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U.S. Unemployment Rate Falls to 8.3%

Broad gains seen across private sector; manufacturing adds 50,000 jobs.

A newly released report from the U.S. Department of Labor showed total nonfarm payroll employment rose by 243,000 in January, lowering the unemployment rate down to 8.3 percent. Job growth was widespread in the private sector, with large employment gains in professional and business services, leisure and hospitality, and manufacturing.

Following are some highlights from the report:

In the goods-producing sector, manufacturing added 50,000 jobs. Nearly all of the increase occurred in durable goods manufacturing, with job growth in fabricated metal products (+11,000), machinery (+11,000),
and motor vehicles and parts (+8,000). Durable goods manufacturing has added 418,000 jobs over the past 2 years.

Employment in construction increased by 21,000 in January, following a gain of 31,000 in the previous month. Over the past two months, nonresidential specialty trade contractors added 30,000 jobs. Meanwhile, mining added 10,000 jobs in January, with most of the gain in support activities for mining (+8,000). Since a recent low in October 2009, mining employment has expanded by 172,000.

Professional and business services added 70,000 jobs in January, with nearly the increase occurring in employment services. Job gains also occurred in accounting and bookkeeping (+13,000) and in architectural and engineering services (+7,000).

Over the month, employment in leisure and hospitality increased by 44,000, primarily in food services and drinking places (+33,000). Since a recent low in February 2010, food services has added 487,000
jobs.

Wholesale trade employment increased by 14,000 over the month. Since a recent employment low in May 2010, wholesale trade has added 144,000 jobs. Likewise, employment in retail trade continued to trend up in January, with most job gains in this sector seen in department stores (+19,000), health and personal care stores (+7,000), and automobile dealers (+7,000). This was partially offset by losses in clothing and clothing accessory stores (-14,000). Since an employment trough in December 2009, retail trade has added 390,000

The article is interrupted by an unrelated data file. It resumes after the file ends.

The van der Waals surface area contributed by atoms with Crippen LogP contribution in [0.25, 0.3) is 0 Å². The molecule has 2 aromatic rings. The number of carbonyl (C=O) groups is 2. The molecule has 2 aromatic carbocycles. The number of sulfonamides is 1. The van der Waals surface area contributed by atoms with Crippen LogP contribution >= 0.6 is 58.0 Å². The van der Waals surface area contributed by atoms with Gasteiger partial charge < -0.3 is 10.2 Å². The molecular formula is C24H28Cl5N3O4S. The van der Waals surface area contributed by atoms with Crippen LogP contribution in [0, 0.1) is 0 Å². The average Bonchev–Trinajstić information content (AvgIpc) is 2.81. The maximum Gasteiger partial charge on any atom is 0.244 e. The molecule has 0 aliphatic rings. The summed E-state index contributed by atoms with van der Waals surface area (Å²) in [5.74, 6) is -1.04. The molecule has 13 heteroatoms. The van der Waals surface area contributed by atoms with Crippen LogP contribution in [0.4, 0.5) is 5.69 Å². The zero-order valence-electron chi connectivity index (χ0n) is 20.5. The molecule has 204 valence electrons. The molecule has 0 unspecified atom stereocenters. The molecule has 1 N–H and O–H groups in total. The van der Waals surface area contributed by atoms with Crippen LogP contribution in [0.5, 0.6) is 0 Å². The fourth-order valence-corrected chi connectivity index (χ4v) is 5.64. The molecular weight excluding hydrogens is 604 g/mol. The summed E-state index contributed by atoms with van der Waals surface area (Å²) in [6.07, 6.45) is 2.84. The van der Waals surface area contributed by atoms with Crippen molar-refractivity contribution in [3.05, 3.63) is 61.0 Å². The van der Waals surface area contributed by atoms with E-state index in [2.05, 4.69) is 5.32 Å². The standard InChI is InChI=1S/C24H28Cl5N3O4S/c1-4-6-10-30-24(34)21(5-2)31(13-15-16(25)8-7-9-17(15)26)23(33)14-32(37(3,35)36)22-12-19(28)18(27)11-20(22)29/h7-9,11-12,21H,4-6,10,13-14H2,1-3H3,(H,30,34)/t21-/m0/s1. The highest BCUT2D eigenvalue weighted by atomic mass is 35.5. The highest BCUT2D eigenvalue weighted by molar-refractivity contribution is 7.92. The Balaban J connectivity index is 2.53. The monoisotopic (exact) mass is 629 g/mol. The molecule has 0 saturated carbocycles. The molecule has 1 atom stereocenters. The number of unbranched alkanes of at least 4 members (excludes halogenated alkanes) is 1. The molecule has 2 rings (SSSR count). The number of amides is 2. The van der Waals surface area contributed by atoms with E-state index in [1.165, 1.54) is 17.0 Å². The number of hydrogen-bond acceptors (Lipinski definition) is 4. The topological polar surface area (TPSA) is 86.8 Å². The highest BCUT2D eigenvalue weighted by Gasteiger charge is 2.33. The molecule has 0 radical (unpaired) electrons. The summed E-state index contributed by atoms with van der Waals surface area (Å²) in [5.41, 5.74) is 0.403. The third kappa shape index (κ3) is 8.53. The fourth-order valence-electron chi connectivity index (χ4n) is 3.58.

jobs.

Health care employment continued to grow in January, with 31,000 jobs added. Within the industry, hospitals and ambulatory care services each added 13,000 position.

“[January’s] employment report provides further evidence that the economy is continuing to heal from the worst economic downturn since the Great Depression,” said Alan B. Krueger, chairman of the Council of Economic Advisers. “It is critical that we continue the economic policies that are helping us to dig our way out of the deep hole that was caused by the recession that began at the end of 2007.”

At the same time, Krueger warned that the monthly employment and unemployment numbers can be volatile, and employment estimates can be subject to substantial revision. To that end, he advises not to read too much into any one monthly report. Nevertheless, he said, “the trend in job market indicators over recent months is an encouraging sign.”

The complete January unemployment report, which includes the Household Survey, is available online.

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